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My Stab on the Philosophy of Education

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Education Philosophy: A Mix Between Banking and Problem-Posing Methods Since the beginning of our political system we have had questions about education. Education, being the most preparatory step to future politicians and professionals, has been both fought over and wished upon, for the past 3 centuries. What makes education such a controversial topic is that it is a question of trying to teach thousands of students, with different learning styles how to learn in a less than individualized way. Though I recognize that education is more likely than not a never ending battle; I believe it should be a cooperation and respect filled experience between the student and the instructor, yet with awareness of superior knowledge from the professor/teacher, coming from lectures, discussions or arguments. My philosophy in education hinges on the need for teachers who are not only knowledgeable but have the ability to communicate and deliberate.

If the teachers feel inferior, then they won’t bring up thoughtful discussion and engage the class. The knowledge of the teacher does create a dichotomy between the student and them self, because without superiority there is no credibility. There would be no reason for a student to listen to a teacher that they didn’t feel had sufficient knowledge of the material at hand. Friere’s philosophy doesn’t give enough credit to the quality of the teacher. He is so caught up in the problem-posing method that he forgets the best kind of teachers not only spark intelligent communication, but have a vast knowledge for the subject. Just like any profession, the teacher should have a passion for the content he is responsible for. Friere states, “Authentic thinking, thinking that is concerned about reality, does not take place in ivory tower isolation, but only in communication.” The character of the teacher will determine the flow of the class.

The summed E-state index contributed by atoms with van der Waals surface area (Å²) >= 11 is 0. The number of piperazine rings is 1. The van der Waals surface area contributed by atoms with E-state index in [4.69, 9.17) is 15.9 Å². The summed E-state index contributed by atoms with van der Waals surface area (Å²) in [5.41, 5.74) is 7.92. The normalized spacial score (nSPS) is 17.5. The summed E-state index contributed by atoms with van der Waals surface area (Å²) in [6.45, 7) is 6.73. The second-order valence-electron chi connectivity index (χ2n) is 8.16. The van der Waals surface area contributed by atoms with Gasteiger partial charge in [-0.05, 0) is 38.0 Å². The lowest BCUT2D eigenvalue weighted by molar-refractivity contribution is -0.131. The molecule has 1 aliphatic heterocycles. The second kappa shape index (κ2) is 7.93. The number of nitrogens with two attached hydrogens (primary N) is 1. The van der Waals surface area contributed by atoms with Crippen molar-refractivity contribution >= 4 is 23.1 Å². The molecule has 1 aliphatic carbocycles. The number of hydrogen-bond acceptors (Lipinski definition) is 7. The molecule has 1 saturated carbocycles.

A vital character trait in my philosophy of education is this idea of the passion of the instructor for the topic they are teaching. Passion is contagious. Passion not only draws the best out of the students but the best out of the teacher. True classroom communication and discussion is rooted in this feeling of powerful emotion towards education. A teachers passion for their subject can do nothing but help their students as long as it’s not the only thing being relied upon by the instructor. As a student, if a teacher shows to us that they aren’t superior in their subject matter, and everyone else in the class won’t trust them. For example, I had a student-teacher for a semester in an upper-level math class. On day one it was evident that she had little knowledge of the subject matter. She would get problems wrong during lecture and students would have to help her solve equations. On top of her math inefficiency she had no self confidence in her teaching abilities, and it showed. We—the students—didn’t see her as a teacher, she was more of a nuisance. There was no desire to learn and the frustration of poorly taught material lowered classroom morale.